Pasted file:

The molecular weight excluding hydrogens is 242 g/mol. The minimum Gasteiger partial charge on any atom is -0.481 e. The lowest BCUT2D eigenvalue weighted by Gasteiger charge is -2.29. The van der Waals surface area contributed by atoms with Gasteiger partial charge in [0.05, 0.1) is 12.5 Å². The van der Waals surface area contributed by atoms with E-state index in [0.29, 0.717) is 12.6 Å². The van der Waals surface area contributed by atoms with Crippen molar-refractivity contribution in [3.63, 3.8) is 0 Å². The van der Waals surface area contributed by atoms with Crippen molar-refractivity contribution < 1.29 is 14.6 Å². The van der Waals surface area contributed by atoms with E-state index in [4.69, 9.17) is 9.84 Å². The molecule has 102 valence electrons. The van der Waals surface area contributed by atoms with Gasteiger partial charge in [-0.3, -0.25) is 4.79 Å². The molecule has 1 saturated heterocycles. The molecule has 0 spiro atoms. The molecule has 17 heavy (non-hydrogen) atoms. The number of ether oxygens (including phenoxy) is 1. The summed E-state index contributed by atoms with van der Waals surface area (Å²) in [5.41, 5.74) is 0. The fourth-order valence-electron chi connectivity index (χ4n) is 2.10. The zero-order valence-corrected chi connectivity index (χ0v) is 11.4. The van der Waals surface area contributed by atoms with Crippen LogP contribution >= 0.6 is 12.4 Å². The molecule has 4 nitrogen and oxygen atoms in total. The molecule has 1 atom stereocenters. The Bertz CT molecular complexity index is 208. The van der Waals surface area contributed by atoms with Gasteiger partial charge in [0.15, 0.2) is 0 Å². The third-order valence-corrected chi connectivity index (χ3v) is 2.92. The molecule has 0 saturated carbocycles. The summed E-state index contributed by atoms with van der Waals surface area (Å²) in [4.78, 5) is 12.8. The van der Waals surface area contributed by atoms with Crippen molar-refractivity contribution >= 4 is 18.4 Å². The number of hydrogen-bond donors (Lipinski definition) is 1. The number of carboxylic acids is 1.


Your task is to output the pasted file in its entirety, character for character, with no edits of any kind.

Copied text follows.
The molecular weight excluding hydrogens is 242 g/mol. The minimum Gasteiger partial charge on any atom is -0.481 e. The lowest BCUT2D eigenvalue weighted by Gasteiger charge is -2.29. The van der Waals surface area contributed by atoms with Gasteiger partial charge in [0.05, 0.1) is 12.5 Å². The van der Waals surface area contributed by atoms with E-state index in [0.29, 0.717) is 12.6 Å². The van der Waals surface area contributed by atoms with Crippen molar-refractivity contribution in [3.63, 3.8) is 0 Å². The van der Waals surface area contributed by atoms with Crippen molar-refractivity contribution < 1.29 is 14.6 Å². The van der Waals surface area contributed by atoms with E-state index in [4.69, 9.17) is 9.84 Å². The molecule has 102 valence electrons. The van der Waals surface area contributed by atoms with Gasteiger partial charge in [-0.3, -0.25) is 4.79 Å². The molecule has 1 saturated heterocycles. The molecule has 0 spiro atoms. The molecule has 17 heavy (non-hydrogen) atoms. The number of ether oxygens (including phenoxy) is 1. The summed E-state index contributed by atoms with van der Waals surface area (Å²) in [5.41, 5.74) is 0. The fourth-order valence-electron chi connectivity index (χ4n) is 2.10. The zero-order valence-corrected chi connectivity index (χ0v) is 11.4. The van der Waals surface area contributed by atoms with Crippen LogP contribution >= 0.6 is 12.4 Å². The molecule has 4 nitrogen and oxygen atoms in total. The molecule has 1 atom stereocenters. The Bertz CT molecular complexity index is 208. The van der Waals surface area contributed by atoms with Gasteiger partial charge in [0.15, 0.2) is 0 Å². The third-order valence-corrected chi connectivity index (χ3v) is 2.92. The molecule has 0 saturated carbocycles. The summed E-state index contributed by atoms with van der Waals surface area (Å²) in [4.78, 5) is 12.8. The van der Waals surface area contributed by atoms with Crippen molar-refractivity contribution >= 4 is 18.4 Å². The number of hydrogen-bond donors (Lipinski definition) is 1. The number of carboxylic acids is 1.